I recently switched from using WordPress to power my personal blog to Octopress, and my only regret is not switching sooner. Unlike WordPress, MoveableType, or other CMSes, Octopress doesn’t require any MySQL processes running in the background, or futzing about with databases. It’s a wrapper for Jekyll, which is a Ruby framework for generating blogs as static websites, which are secure, simple and fast.
The advantage of Octopress over Jekyll, from the perspective of a non-developer like me, is that it’s simple and straightforward; all you have to do is download and deploy it with a minimum of fuss. In particular, you don’t have to write your own CSS, HTML, etc.; all that stuff is automated.
Another advantage (in my case) is that using Octopress is resource- and bandwidth-efficient; since I host this site using NearlyFreeSpeech, I’m only charged when the static site gets visited by a browser, and I don’t have to have a MySQL database running constantly in the background.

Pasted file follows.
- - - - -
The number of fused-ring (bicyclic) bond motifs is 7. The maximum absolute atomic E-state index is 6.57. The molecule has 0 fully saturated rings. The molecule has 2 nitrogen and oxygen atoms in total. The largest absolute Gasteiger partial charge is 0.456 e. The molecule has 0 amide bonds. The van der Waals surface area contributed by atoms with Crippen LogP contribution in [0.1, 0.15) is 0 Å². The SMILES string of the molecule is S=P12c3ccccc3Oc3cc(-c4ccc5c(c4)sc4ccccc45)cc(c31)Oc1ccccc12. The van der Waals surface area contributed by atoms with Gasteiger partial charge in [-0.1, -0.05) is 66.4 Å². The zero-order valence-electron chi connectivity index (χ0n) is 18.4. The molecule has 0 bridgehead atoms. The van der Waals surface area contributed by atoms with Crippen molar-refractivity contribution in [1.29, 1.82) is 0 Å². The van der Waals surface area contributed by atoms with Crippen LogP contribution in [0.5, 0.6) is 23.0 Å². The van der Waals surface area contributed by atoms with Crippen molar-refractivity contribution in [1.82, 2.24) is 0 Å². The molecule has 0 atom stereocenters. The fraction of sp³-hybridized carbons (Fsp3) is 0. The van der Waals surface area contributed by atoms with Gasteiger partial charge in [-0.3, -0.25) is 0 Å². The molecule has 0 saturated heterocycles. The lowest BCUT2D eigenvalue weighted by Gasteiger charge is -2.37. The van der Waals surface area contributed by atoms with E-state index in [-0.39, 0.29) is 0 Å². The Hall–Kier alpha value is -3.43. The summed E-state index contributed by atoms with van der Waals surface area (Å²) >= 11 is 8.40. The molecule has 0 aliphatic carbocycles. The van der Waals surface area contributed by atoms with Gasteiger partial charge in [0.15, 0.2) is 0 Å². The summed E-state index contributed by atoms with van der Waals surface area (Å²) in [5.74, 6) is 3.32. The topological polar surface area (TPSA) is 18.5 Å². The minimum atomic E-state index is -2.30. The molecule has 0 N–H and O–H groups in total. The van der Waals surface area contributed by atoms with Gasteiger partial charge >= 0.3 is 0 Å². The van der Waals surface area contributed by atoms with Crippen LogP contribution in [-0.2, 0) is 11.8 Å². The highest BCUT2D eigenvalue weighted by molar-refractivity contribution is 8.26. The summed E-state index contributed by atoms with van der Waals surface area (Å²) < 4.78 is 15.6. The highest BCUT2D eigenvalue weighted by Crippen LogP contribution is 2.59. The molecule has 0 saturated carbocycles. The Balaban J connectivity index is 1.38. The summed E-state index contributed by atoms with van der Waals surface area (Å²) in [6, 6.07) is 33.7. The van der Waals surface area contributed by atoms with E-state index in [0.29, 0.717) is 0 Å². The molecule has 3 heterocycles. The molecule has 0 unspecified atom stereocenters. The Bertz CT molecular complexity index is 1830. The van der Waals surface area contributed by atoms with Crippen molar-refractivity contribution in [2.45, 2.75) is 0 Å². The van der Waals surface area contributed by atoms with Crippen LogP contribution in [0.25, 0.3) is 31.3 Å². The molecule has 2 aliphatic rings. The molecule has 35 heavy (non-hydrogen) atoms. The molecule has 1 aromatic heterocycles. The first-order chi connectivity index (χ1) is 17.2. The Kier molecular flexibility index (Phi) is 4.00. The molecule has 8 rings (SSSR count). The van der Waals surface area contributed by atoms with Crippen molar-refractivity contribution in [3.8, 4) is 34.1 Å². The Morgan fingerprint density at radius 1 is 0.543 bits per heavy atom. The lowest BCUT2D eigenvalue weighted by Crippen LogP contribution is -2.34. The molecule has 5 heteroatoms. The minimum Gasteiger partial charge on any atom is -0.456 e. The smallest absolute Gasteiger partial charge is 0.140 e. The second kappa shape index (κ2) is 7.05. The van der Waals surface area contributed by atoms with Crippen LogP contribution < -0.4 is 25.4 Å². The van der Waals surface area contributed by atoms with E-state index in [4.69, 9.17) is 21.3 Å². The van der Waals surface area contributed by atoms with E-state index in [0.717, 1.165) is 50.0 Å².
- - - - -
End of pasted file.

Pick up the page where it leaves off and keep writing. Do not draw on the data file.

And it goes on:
What’s not to like? Well, first and foremost, Octopress is slightly Mac-centric; the author’s recommended Ruby version manager is RVM, which is very Mac-focused and (horrors!) it overwrites shell commands, which seems in my limited experience to be more typical of hacking on OS X than free platforms like Linux. However, you can also use rbenv, which seems to me to be a much saner way to manage Ruby. Second, theming is still somewhat rudimentary, unless you want to roll up your sleeves and code your own CSS (I don’t). But neither of these are huge faults; there are no barriers to using Octopress on a free platform rather than OS X, and hopefully with time an Octopress theming community will begin to flourish.